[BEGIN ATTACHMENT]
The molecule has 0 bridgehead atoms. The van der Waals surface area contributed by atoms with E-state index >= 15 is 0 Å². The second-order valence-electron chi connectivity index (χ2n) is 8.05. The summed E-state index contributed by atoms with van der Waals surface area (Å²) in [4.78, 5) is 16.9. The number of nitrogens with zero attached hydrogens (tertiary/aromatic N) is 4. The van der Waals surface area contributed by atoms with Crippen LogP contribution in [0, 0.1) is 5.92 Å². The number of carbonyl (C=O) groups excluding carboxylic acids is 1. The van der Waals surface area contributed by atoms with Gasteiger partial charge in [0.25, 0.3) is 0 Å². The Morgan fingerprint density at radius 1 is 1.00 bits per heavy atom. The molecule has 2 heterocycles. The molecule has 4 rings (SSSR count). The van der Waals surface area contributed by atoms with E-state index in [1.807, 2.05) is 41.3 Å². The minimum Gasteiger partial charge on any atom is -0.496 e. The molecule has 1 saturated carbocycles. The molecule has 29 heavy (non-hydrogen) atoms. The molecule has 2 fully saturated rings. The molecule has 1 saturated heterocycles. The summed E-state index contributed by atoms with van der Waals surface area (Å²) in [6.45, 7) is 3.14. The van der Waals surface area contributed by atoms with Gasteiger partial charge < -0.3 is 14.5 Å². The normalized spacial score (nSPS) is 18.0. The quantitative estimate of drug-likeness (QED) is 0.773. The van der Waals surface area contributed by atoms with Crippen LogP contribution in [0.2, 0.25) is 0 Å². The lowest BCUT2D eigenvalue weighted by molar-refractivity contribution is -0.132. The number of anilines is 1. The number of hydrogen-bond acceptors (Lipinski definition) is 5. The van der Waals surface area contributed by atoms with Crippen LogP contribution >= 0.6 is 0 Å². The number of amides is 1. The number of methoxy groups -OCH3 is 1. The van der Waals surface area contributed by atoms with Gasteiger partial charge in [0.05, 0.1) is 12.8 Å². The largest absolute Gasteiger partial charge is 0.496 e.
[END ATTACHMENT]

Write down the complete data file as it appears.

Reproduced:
The molecule has 0 bridgehead atoms. The van der Waals surface area contributed by atoms with E-state index >= 15 is 0 Å². The second-order valence-electron chi connectivity index (χ2n) is 8.05. The summed E-state index contributed by atoms with van der Waals surface area (Å²) in [4.78, 5) is 16.9. The number of nitrogens with zero attached hydrogens (tertiary/aromatic N) is 4. The van der Waals surface area contributed by atoms with Crippen LogP contribution in [0, 0.1) is 5.92 Å². The number of carbonyl (C=O) groups excluding carboxylic acids is 1. The van der Waals surface area contributed by atoms with Gasteiger partial charge in [0.25, 0.3) is 0 Å². The Morgan fingerprint density at radius 1 is 1.00 bits per heavy atom. The molecule has 2 heterocycles. The molecule has 4 rings (SSSR count). The van der Waals surface area contributed by atoms with E-state index in [1.807, 2.05) is 41.3 Å². The minimum Gasteiger partial charge on any atom is -0.496 e. The molecule has 1 saturated carbocycles. The molecule has 29 heavy (non-hydrogen) atoms. The molecule has 2 fully saturated rings. The molecule has 1 saturated heterocycles. The summed E-state index contributed by atoms with van der Waals surface area (Å²) in [6.45, 7) is 3.14. The van der Waals surface area contributed by atoms with Gasteiger partial charge < -0.3 is 14.5 Å². The normalized spacial score (nSPS) is 18.0. The quantitative estimate of drug-likeness (QED) is 0.773. The van der Waals surface area contributed by atoms with Crippen LogP contribution in [0.2, 0.25) is 0 Å². The lowest BCUT2D eigenvalue weighted by molar-refractivity contribution is -0.132. The number of anilines is 1. The number of hydrogen-bond acceptors (Lipinski definition) is 5. The van der Waals surface area contributed by atoms with Crippen LogP contribution >= 0.6 is 0 Å². The number of amides is 1. The number of methoxy groups -OCH3 is 1. The van der Waals surface area contributed by atoms with Gasteiger partial charge in [0.05, 0.1) is 12.8 Å². The largest absolute Gasteiger partial charge is 0.496 e.